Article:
Friday, July 11, 2014

Waiting for Service Retention

Year after year, our Consumer Sentiment Survey shows that vehicle service customers hate to wait, particularly when the wait is longer than promised. “Getting the vehicle back when promised” is consistently a top-tier customer value. The chart below has become familiar to our clients and the top concerns remain the same. “I just want my vehicle back when you told me it would be ready.”


As consumers, we are forced to wait for things all the time. On a recent flight from our NAPB conference, we sat on the tarmac for 30 minutes waiting to take off. I was shocked to find that, despite this delay, we landed five minutes ahead of the scheduled arrival time. While waiting on the tarmac, I had been anxious about missing my tight connection, so I was thrilled that the airline not only got me there on time, but early! My prior frustration disappeared when I realized I wouldn’t have to race through the airport to make my connection.


Perhaps the winds really were in our favor on the flight from Atlanta, as the pilot claimed, but I suspected that the airline overestimated our flight time to increase customer satisfaction about “on-time performance”, and decrease the number of missed connections. Even if the airline had intentionally misled me about their flight estimates, it had worked, and I was even grateful.


A quick Google search shows that this practice has indeed become commonplace for airlines. Some airports have even responded to complaints about wait times at baggage claims by routing travelers to carousels farther from their gates. Travelers spend less time standing and waiting, and complaints have dropped as a result. Airlines have realized how large a role waiting plays in a customer’s experience, and they have found ways to respond.


As an industry, we need to find new ways to address wait times and improve the waiting experience. Nowadays, customer satisfaction isn’t just about getting the vehicle back when promised, but also about the experience the customer has while waiting for their vehicle. Three aspects of waiting can make or break someone’s experience:
  1. Whether or not the time spent waiting is “occupied” or “unoccupied”
  2. Whether or not the customer feels as though their wait time is “fair”: Is the wait proportionate to the value of the service I’m receiving? Is everyone abiding by the rule of “first come first served”?
  3. Whether or not the experience ends on a positive note
Regardless of the various tactical and operational improvements dealers can make to shorten wait times, a few basic changes can significantly improve the customer experience during the wait.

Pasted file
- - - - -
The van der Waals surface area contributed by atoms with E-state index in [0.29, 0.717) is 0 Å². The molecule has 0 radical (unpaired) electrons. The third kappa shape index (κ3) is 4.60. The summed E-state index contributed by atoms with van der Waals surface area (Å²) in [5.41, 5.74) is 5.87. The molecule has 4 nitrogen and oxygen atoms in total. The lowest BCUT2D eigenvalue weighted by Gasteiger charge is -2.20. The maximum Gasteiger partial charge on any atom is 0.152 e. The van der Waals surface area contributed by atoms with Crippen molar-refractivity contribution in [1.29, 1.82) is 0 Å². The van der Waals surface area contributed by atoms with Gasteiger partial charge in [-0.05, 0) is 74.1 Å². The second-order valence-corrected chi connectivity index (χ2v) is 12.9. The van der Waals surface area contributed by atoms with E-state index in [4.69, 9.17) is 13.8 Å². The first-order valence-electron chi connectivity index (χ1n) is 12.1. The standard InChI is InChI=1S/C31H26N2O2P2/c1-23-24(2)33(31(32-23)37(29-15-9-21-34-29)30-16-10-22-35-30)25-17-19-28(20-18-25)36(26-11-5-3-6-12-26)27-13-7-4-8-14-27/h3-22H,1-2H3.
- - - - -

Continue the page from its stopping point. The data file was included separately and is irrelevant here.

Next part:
1. Give the customer something to do while they’re waiting. This seems too simple to be true, but an appealing and pleasant waiting area can ease customers’ boredom and frustration during a long wait time. This doesn’t just mean having a few chairs, old magazines, and a crusty coffee pot. Dealers need to provide TVs, free Wifi, private areas for business calls, play areas for children, and more. Some dealerships we’ve seen have gone so far as to have free manicures or massages!
  2. Quick or Express Service should be just that - fast. Customers coming in for a quick lube service select this option based on its speed and convenience. They know this service isn’t rigorous and expect the vehicle to be out quickly. Service Advisors should be clear and communicative about the progress of the service. If something comes up, the customer should be informed immediately so they don’t think other customers are getting faster service. When a customer observes another customer arriving and departing before their own service is completed, even a short wait time can feel quite long.
  3. A long wait can be saved or ruined based on the last 10 minutes. A customer who is frustrated by their wait can still be saved if the dealership handles their closeout process in a sensitive way. Customers typically remember their experience based on how the visit ends, so this portion is crucial. Too often, it is rushed or even overlooked. Service Advisors should have the ability to offer small concessions to customers who have had a negative experience - a discount on today’s service, coupons for upcoming service, or even a free snack or beverage in the waiting area. Taking a few extra minutes at the end to establish a connection and relationship with the customer is crucial. On the other hand, ignoring the customer’s frustration or failing to provide these small, but effective, consolations may result in the loss of a loyal customer.
Our research about the growing popularity of chains shows that customers care more and more about speed and convenience. To compete with companies that cater to customers who want speedy service, dealers need to get smarter, not just about decreasing wait times, but also about improving the waiting experience.


Bottom line: We’ve seen how service retention numbers drop precipitously as customers pass the warranty threshold. As new cars require even fewer maintenance services, it’s ever more important to retain those customers who do come to dealers. One of the best ways to improve customer experience and perception, and thus retain customers, is to tackle the waiting game. If you can’t cut down wait times without comprising quality, improving the customer’s experience during that wait just might be enough to keep them coming back.


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